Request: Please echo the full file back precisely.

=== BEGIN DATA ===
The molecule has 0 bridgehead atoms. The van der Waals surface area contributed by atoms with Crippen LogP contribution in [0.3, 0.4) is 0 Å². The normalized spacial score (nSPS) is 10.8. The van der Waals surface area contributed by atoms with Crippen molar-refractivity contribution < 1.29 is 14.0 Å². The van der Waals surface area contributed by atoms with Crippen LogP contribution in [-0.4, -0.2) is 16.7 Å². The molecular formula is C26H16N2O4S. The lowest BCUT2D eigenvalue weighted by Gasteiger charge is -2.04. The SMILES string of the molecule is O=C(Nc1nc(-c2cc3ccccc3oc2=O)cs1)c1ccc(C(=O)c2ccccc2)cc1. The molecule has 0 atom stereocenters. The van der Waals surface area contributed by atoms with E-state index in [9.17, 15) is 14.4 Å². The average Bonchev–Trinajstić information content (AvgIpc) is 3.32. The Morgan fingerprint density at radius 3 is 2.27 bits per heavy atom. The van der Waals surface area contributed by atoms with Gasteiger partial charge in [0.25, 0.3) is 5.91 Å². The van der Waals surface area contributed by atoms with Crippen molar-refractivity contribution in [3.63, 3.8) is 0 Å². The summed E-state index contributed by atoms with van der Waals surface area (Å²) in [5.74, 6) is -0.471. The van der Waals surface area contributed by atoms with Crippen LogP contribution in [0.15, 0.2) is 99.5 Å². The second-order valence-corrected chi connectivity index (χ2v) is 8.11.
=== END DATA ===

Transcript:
The molecule has 0 bridgehead atoms. The van der Waals surface area contributed by atoms with Crippen LogP contribution in [0.3, 0.4) is 0 Å². The normalized spacial score (nSPS) is 10.8. The van der Waals surface area contributed by atoms with Crippen molar-refractivity contribution < 1.29 is 14.0 Å². The van der Waals surface area contributed by atoms with Crippen LogP contribution in [-0.4, -0.2) is 16.7 Å². The molecular formula is C26H16N2O4S. The lowest BCUT2D eigenvalue weighted by Gasteiger charge is -2.04. The SMILES string of the molecule is O=C(Nc1nc(-c2cc3ccccc3oc2=O)cs1)c1ccc(C(=O)c2ccccc2)cc1. The molecule has 0 atom stereocenters. The van der Waals surface area contributed by atoms with E-state index in [9.17, 15) is 14.4 Å². The average Bonchev–Trinajstić information content (AvgIpc) is 3.32. The Morgan fingerprint density at radius 3 is 2.27 bits per heavy atom. The van der Waals surface area contributed by atoms with Gasteiger partial charge in [0.25, 0.3) is 5.91 Å². The van der Waals surface area contributed by atoms with Crippen molar-refractivity contribution in [3.63, 3.8) is 0 Å². The summed E-state index contributed by atoms with van der Waals surface area (Å²) in [5.74, 6) is -0.471. The van der Waals surface area contributed by atoms with Crippen LogP contribution in [0.15, 0.2) is 99.5 Å². The second-order valence-corrected chi connectivity index (χ2v) is 8.11.